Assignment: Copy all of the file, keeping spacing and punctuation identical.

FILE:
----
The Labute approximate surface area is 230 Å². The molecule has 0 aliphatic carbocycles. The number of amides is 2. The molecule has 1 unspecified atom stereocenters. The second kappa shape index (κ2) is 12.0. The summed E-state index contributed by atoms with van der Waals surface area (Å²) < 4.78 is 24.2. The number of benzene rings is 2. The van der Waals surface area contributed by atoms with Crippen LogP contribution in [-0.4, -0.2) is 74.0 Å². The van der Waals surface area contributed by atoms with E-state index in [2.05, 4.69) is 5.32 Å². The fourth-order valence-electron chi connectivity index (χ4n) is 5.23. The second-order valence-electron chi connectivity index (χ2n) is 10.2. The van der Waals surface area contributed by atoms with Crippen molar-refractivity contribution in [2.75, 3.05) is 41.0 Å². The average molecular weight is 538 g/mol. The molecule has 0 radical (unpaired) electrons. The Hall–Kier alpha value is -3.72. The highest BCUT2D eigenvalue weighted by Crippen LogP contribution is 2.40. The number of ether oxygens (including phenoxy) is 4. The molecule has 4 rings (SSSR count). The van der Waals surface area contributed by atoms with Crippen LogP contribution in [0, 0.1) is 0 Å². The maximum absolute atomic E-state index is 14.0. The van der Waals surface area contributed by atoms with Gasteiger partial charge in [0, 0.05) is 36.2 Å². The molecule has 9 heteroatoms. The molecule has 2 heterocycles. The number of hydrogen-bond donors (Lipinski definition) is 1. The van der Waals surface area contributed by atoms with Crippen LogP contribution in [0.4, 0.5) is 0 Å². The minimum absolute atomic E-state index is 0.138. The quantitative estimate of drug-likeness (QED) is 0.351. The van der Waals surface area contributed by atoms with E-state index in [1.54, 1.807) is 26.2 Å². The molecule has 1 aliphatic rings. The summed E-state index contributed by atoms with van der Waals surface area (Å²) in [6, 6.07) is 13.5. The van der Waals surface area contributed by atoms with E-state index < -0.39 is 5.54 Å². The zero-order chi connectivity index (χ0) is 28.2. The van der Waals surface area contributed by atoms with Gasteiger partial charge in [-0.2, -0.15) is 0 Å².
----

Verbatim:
The Labute approximate surface area is 230 Å². The molecule has 0 aliphatic carbocycles. The number of amides is 2. The molecule has 1 unspecified atom stereocenters. The second kappa shape index (κ2) is 12.0. The summed E-state index contributed by atoms with van der Waals surface area (Å²) < 4.78 is 24.2. The number of benzene rings is 2. The van der Waals surface area contributed by atoms with Crippen LogP contribution in [-0.4, -0.2) is 74.0 Å². The van der Waals surface area contributed by atoms with E-state index in [2.05, 4.69) is 5.32 Å². The fourth-order valence-electron chi connectivity index (χ4n) is 5.23. The second-order valence-electron chi connectivity index (χ2n) is 10.2. The van der Waals surface area contributed by atoms with Crippen molar-refractivity contribution in [2.75, 3.05) is 41.0 Å². The average molecular weight is 538 g/mol. The molecule has 0 radical (unpaired) electrons. The Hall–Kier alpha value is -3.72. The highest BCUT2D eigenvalue weighted by Crippen LogP contribution is 2.40. The number of ether oxygens (including phenoxy) is 4. The molecule has 4 rings (SSSR count). The van der Waals surface area contributed by atoms with Crippen LogP contribution in [0, 0.1) is 0 Å². The maximum absolute atomic E-state index is 14.0. The van der Waals surface area contributed by atoms with Gasteiger partial charge in [0, 0.05) is 36.2 Å². The molecule has 9 heteroatoms. The molecule has 2 heterocycles. The number of hydrogen-bond donors (Lipinski definition) is 1. The van der Waals surface area contributed by atoms with Crippen LogP contribution in [0.4, 0.5) is 0 Å². The minimum absolute atomic E-state index is 0.138. The quantitative estimate of drug-likeness (QED) is 0.351. The van der Waals surface area contributed by atoms with E-state index in [1.54, 1.807) is 26.2 Å². The molecule has 1 aliphatic rings. The summed E-state index contributed by atoms with van der Waals surface area (Å²) in [6, 6.07) is 13.5. The van der Waals surface area contributed by atoms with E-state index < -0.39 is 5.54 Å². The zero-order chi connectivity index (χ0) is 28.2. The van der Waals surface area contributed by atoms with Gasteiger partial charge in [-0.2, -0.15) is 0 Å².